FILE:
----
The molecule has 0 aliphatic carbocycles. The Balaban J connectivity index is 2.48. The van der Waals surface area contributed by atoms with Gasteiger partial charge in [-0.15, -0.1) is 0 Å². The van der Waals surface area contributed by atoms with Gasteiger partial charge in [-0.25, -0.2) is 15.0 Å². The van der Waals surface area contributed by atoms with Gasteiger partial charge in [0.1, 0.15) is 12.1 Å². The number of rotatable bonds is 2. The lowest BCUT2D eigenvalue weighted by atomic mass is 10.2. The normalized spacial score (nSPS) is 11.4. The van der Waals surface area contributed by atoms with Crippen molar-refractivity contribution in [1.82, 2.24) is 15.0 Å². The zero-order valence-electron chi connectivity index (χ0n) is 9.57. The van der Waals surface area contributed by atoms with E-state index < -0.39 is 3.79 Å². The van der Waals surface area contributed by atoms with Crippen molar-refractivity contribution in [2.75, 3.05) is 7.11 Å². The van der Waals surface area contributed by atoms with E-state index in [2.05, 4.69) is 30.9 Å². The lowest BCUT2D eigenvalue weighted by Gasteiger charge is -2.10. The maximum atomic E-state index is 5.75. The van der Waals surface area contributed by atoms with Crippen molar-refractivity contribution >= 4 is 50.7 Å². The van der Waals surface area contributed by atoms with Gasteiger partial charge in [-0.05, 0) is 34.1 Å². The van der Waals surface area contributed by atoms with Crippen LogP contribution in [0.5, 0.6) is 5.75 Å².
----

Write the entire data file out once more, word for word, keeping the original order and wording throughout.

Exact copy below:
The molecule has 0 aliphatic carbocycles. The Balaban J connectivity index is 2.48. The van der Waals surface area contributed by atoms with Gasteiger partial charge in [-0.15, -0.1) is 0 Å². The van der Waals surface area contributed by atoms with Gasteiger partial charge in [-0.25, -0.2) is 15.0 Å². The van der Waals surface area contributed by atoms with Gasteiger partial charge in [0.1, 0.15) is 12.1 Å². The number of rotatable bonds is 2. The lowest BCUT2D eigenvalue weighted by atomic mass is 10.2. The normalized spacial score (nSPS) is 11.4. The van der Waals surface area contributed by atoms with Crippen molar-refractivity contribution in [1.82, 2.24) is 15.0 Å². The zero-order valence-electron chi connectivity index (χ0n) is 9.57. The van der Waals surface area contributed by atoms with E-state index < -0.39 is 3.79 Å². The van der Waals surface area contributed by atoms with Crippen molar-refractivity contribution in [2.75, 3.05) is 7.11 Å². The van der Waals surface area contributed by atoms with E-state index in [2.05, 4.69) is 30.9 Å². The lowest BCUT2D eigenvalue weighted by Gasteiger charge is -2.10. The maximum atomic E-state index is 5.75. The van der Waals surface area contributed by atoms with Crippen molar-refractivity contribution >= 4 is 50.7 Å². The van der Waals surface area contributed by atoms with Gasteiger partial charge in [-0.05, 0) is 34.1 Å². The van der Waals surface area contributed by atoms with Crippen LogP contribution in [0.5, 0.6) is 5.75 Å².